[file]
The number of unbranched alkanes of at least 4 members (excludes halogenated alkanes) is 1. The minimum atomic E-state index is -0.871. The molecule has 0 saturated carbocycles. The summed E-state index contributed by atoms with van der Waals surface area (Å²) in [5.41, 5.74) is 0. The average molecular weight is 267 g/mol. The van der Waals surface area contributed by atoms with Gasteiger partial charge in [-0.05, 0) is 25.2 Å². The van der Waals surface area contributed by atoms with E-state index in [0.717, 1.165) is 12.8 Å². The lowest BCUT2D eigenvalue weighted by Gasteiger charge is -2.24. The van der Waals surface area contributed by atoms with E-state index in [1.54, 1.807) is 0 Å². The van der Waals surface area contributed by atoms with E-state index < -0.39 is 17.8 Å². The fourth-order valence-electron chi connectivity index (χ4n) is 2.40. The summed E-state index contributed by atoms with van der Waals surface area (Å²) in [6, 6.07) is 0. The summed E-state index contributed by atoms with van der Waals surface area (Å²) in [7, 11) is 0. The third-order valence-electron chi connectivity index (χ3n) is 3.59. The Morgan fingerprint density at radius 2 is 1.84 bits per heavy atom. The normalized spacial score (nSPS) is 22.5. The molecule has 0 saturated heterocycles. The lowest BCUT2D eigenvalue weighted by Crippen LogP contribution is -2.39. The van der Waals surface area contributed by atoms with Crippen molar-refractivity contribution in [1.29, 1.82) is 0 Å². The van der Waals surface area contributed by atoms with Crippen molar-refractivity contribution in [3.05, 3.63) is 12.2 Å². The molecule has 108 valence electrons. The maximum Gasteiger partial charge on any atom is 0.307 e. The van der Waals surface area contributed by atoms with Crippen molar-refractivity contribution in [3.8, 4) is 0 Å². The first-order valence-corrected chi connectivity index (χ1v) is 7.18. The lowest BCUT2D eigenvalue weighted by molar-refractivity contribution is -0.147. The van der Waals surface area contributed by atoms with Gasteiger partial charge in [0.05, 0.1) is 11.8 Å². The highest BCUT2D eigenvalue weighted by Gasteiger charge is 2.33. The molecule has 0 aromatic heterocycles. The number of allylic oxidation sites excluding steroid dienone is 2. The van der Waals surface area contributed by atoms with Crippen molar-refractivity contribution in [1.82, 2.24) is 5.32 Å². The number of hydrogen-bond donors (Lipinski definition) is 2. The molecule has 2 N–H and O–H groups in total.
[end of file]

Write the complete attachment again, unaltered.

The number of unbranched alkanes of at least 4 members (excludes halogenated alkanes) is 1. The minimum atomic E-state index is -0.871. The molecule has 0 saturated carbocycles. The summed E-state index contributed by atoms with van der Waals surface area (Å²) in [5.41, 5.74) is 0. The average molecular weight is 267 g/mol. The van der Waals surface area contributed by atoms with Gasteiger partial charge in [-0.05, 0) is 25.2 Å². The van der Waals surface area contributed by atoms with E-state index in [0.717, 1.165) is 12.8 Å². The lowest BCUT2D eigenvalue weighted by Gasteiger charge is -2.24. The van der Waals surface area contributed by atoms with E-state index in [1.54, 1.807) is 0 Å². The van der Waals surface area contributed by atoms with E-state index < -0.39 is 17.8 Å². The fourth-order valence-electron chi connectivity index (χ4n) is 2.40. The summed E-state index contributed by atoms with van der Waals surface area (Å²) in [6, 6.07) is 0. The summed E-state index contributed by atoms with van der Waals surface area (Å²) in [7, 11) is 0. The third-order valence-electron chi connectivity index (χ3n) is 3.59. The Morgan fingerprint density at radius 2 is 1.84 bits per heavy atom. The normalized spacial score (nSPS) is 22.5. The molecule has 0 saturated heterocycles. The lowest BCUT2D eigenvalue weighted by Crippen LogP contribution is -2.39. The van der Waals surface area contributed by atoms with Crippen molar-refractivity contribution in [1.29, 1.82) is 0 Å². The van der Waals surface area contributed by atoms with Crippen molar-refractivity contribution in [3.05, 3.63) is 12.2 Å². The molecule has 108 valence electrons. The maximum Gasteiger partial charge on any atom is 0.307 e. The van der Waals surface area contributed by atoms with Crippen molar-refractivity contribution in [3.8, 4) is 0 Å². The first-order valence-corrected chi connectivity index (χ1v) is 7.18. The lowest BCUT2D eigenvalue weighted by molar-refractivity contribution is -0.147. The van der Waals surface area contributed by atoms with Gasteiger partial charge in [0.05, 0.1) is 11.8 Å². The highest BCUT2D eigenvalue weighted by Gasteiger charge is 2.33. The molecule has 0 aromatic heterocycles. The number of allylic oxidation sites excluding steroid dienone is 2. The van der Waals surface area contributed by atoms with Crippen molar-refractivity contribution in [1.82, 2.24) is 5.32 Å². The number of hydrogen-bond donors (Lipinski definition) is 2. The molecule has 2 N–H and O–H groups in total.